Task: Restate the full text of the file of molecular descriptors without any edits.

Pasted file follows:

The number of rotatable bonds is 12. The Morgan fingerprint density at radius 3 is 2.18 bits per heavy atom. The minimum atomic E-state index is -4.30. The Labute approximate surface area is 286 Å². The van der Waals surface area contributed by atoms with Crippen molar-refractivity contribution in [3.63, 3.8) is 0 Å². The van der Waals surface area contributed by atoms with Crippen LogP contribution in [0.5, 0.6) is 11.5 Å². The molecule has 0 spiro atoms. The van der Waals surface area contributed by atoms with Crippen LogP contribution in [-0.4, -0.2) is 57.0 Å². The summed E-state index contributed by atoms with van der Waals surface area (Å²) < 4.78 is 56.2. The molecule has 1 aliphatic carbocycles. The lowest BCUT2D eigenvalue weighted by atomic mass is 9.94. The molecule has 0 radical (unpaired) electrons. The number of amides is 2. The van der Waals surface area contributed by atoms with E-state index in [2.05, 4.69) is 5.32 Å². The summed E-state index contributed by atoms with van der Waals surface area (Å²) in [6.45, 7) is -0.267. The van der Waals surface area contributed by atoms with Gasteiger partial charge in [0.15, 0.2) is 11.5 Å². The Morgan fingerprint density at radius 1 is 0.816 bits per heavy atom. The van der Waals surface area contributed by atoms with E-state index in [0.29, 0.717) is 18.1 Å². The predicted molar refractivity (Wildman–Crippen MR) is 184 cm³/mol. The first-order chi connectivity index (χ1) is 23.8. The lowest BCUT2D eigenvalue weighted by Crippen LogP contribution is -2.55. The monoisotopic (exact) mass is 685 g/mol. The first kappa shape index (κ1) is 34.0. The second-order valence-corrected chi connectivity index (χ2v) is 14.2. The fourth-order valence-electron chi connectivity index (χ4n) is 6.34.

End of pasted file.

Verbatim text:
The number of rotatable bonds is 12. The Morgan fingerprint density at radius 3 is 2.18 bits per heavy atom. The minimum atomic E-state index is -4.30. The Labute approximate surface area is 286 Å². The van der Waals surface area contributed by atoms with Crippen molar-refractivity contribution in [3.63, 3.8) is 0 Å². The van der Waals surface area contributed by atoms with Crippen LogP contribution in [0.5, 0.6) is 11.5 Å². The molecule has 0 spiro atoms. The van der Waals surface area contributed by atoms with Crippen LogP contribution in [-0.4, -0.2) is 57.0 Å². The summed E-state index contributed by atoms with van der Waals surface area (Å²) < 4.78 is 56.2. The molecule has 1 aliphatic carbocycles. The lowest BCUT2D eigenvalue weighted by atomic mass is 9.94. The molecule has 0 radical (unpaired) electrons. The number of amides is 2. The van der Waals surface area contributed by atoms with E-state index in [2.05, 4.69) is 5.32 Å². The summed E-state index contributed by atoms with van der Waals surface area (Å²) in [6.45, 7) is -0.267. The van der Waals surface area contributed by atoms with Gasteiger partial charge in [0.15, 0.2) is 11.5 Å². The Morgan fingerprint density at radius 1 is 0.816 bits per heavy atom. The van der Waals surface area contributed by atoms with E-state index in [0.29, 0.717) is 18.1 Å². The predicted molar refractivity (Wildman–Crippen MR) is 184 cm³/mol. The first-order chi connectivity index (χ1) is 23.8. The lowest BCUT2D eigenvalue weighted by Crippen LogP contribution is -2.55. The monoisotopic (exact) mass is 685 g/mol. The first kappa shape index (κ1) is 34.0. The second-order valence-corrected chi connectivity index (χ2v) is 14.2. The fourth-order valence-electron chi connectivity index (χ4n) is 6.34.